Definition of telephone in English:



  • 1A system that converts acoustic vibrations to electrical signals in order to transmit sound, typically voices, over a distance using wire or radio.

    • ‘For industrial and speciality chemicals, the suppliers acted more like catalogue sellers - their sales force responded to orders by telephone, telex, and more recently fax.’
    • ‘In particular for offices, added to legacy data communication, wireless LAN has begun to be used for telephone and voice telephony services.’
    • ‘General practitioners and patients were contacted by telephone to assess their satisfaction with the system and to determine whether further referrals for excision had been made.’
    • ‘Information theory is a field of mathematics that scientists use to analyse strings of data, whether carried by DNA or radio waves or telephone wires.’
    • ‘After discharge, patients recorded and transmitted their rhythm by telephone daily and whenever they had symptoms suggestive of atrial fibrillation.’
    • ‘People spread their fears and new found information by telephone, mobile phone, text messages, email, and word of mouth.’
    • ‘Viewers will also get their chance to listen to the arguments and express their opinion - voting either online, via digital television or by telephone during the programme.’
    • ‘At midnight yesterday the Government imposed full control over all communication by telephone and telegraph.’
    • ‘In doing so, data can be captured at every point of customer contact from order entry to fulfilment whether that contact is by telephone, fax, call center or Web site.’
    • ‘In the event of discrepancies, we followed up participants by telephone and re-checked mobile phone data.’
    • ‘She too spoke to school officials when problems arose relating to the children, more frequently by telephone perhaps.’
    • ‘It was used in the development of the country's telephone and radio system in the 1940s.’
    • ‘Any changes of destination are notified ahead by telephone or radio so that arrival is anticipated.’
    • ‘It was the only form of communication, as no radio or telephone, television, video or film existed then.’
    • ‘In the call center, customer contact is predominantly by telephone, either inbound or outbound.’
    • ‘Workers communicate by voice in meetings, in hall conversations, and by telephone.’
    • ‘Households that did not return surveys in a ten days were contacted by telephone and were encouraged to either return the survey in the mail or complete the survey over the telephone.’
    • ‘Transtelephonic event monitors transmit recordings by telephone to a central station.’
    • ‘Some hearings may take place by telephone or video conference, reflecting an emphasis on technology.’
    • ‘Most people do not know it, but the voice coming over the telephone conveys a mental picture to the listener.’
    1. 1.1An instrument used as part of a telephone system, typically a single unit including a handset with a transmitting microphone and a set of numbered buttons by which a connection can be made to another such instrument.
      • ‘One of the contentious clauses is that service providers must, at their own cost, make their technology compatible so that the state can tap into customers' telephones, cellular phones and e-mails.’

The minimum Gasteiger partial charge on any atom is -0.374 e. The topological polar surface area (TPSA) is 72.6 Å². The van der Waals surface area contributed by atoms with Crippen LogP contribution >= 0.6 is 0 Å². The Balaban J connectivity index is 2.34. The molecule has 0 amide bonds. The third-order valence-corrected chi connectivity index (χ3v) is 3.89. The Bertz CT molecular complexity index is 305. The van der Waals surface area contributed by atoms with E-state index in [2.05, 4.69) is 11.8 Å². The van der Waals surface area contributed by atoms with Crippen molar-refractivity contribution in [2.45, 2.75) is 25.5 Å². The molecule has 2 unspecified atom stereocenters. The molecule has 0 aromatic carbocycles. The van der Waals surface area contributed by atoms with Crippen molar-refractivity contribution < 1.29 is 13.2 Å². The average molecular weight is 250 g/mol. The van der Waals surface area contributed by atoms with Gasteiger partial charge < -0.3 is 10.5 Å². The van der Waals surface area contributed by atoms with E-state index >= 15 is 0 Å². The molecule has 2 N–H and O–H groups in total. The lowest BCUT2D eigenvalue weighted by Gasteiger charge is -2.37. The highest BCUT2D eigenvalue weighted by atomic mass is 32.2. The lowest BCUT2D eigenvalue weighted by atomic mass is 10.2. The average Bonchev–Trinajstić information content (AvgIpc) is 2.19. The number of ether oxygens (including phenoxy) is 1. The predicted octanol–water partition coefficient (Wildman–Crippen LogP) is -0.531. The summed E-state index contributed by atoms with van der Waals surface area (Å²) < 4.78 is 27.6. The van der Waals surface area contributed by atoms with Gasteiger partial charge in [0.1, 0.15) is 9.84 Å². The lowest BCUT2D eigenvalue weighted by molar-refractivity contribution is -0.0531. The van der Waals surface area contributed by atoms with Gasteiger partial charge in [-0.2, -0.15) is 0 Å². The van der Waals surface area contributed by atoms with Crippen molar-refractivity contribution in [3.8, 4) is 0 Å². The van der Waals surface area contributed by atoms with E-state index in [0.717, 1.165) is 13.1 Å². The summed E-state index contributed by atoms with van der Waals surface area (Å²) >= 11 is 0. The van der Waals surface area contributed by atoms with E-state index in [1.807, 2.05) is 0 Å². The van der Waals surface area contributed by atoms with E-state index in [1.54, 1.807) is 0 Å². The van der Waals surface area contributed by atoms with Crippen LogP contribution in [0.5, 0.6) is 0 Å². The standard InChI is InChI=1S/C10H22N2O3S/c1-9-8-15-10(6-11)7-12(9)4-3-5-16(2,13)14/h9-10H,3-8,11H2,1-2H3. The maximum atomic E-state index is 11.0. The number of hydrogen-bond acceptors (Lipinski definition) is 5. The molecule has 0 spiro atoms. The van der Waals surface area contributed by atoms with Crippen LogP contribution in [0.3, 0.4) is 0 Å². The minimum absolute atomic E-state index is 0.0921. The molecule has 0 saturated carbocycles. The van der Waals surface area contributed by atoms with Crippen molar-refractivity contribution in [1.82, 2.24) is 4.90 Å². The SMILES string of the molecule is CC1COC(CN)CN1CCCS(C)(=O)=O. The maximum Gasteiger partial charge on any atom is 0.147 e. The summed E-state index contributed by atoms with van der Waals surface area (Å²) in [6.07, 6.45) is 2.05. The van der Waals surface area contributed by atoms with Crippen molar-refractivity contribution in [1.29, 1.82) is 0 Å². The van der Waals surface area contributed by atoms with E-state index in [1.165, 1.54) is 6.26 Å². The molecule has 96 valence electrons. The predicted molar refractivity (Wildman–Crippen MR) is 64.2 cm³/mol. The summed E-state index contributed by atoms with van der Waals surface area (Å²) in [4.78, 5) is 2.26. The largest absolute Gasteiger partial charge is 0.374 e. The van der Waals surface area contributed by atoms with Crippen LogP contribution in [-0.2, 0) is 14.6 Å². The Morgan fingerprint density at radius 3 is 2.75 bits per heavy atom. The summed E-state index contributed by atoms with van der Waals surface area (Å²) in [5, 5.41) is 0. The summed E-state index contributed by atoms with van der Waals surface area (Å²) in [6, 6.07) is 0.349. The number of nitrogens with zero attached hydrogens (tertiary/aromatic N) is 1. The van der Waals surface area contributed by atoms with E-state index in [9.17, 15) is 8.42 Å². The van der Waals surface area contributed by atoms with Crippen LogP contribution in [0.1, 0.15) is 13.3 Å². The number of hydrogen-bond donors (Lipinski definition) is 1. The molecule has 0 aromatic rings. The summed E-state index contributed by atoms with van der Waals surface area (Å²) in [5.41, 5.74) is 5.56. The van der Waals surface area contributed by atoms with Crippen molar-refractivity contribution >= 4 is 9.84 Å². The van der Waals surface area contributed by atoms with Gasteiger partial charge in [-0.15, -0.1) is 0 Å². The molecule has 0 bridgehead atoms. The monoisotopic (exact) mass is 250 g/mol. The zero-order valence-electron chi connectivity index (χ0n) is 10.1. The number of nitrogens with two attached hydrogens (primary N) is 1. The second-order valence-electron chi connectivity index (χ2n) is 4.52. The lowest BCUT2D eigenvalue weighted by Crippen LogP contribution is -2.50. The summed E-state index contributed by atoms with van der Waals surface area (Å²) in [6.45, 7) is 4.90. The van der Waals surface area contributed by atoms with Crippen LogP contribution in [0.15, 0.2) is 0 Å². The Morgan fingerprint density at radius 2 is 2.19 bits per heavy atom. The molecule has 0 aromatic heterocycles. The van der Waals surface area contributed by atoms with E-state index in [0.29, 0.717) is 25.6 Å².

• ‘Two-way voice communication systems comprise an overhead speaker system plus dedicated firefighter telephones on each floor of the building.’
      • ‘The bay station, scheduled to be in action by the end of next month, will enable owners of so-called third generation mobile telephones to make video telephone calls.’
      • ‘We coded anatomical areas for the tumors without knowledge of the subject's exposure to cellular or cordless telephones.’
      • ‘The system also works with standard telephones and provides support for standard fax machines.’
      • ‘Paging mechanisms were created to activate sleeping mobile telephones to receive incoming calls.’
      • ‘All over the country, people are objecting to the siting of transmission masts for mobile telephones.’
      • ‘Analysts use link analysis to understand better the telephone records of contacts between telephones, cellular phones, pagers, computers, and fax machines.’
      • ‘In particular, one respondent noted the difficulty posed by telephones with keypads on the handset.’
      • ‘Communication with other hospitals and external agencies occurred via land lines and cellular telephones, which use satellite communication systems.’
      • ‘It will let people collect voice mail and receive calls from regular telephones.’
      • ‘Computers, printers, telephones, answering machines, and a fax machine and scanner were stolen.’
      • ‘Systems and methods which enable fast and simple identification of unauthorized users of cellular telephones are described.’
      • ‘There has been a sharp increase in expenditure on entertainment, education, cultural activities, transportation and communications, telephones and mobile phones.’
      • ‘Simultaneously, passengers will be also be able to use their mobile telephones and connect to the internet.’
      • ‘He had been exposed to microwaves from cellular telephones and cordless telephones for several years.’
      • ‘Councillors said they accepted that some telephone kiosks get little use because many people have mobile telephones and phones in their homes.’
      • ‘Then, live every Friday, the contestants will be given free access to a number of telephones, mobile phones with text facilities, and interactive digital TV sets.’
      • ‘The research programme will also include work on emerging technologies, such as third generation mobile telephones, which are due to be released this year.’
      • ‘At the time when the respective instruments were drafted, telephones and computer bases had not been invented.’
      phone, handset, receiver
      handset, earpiece, receiver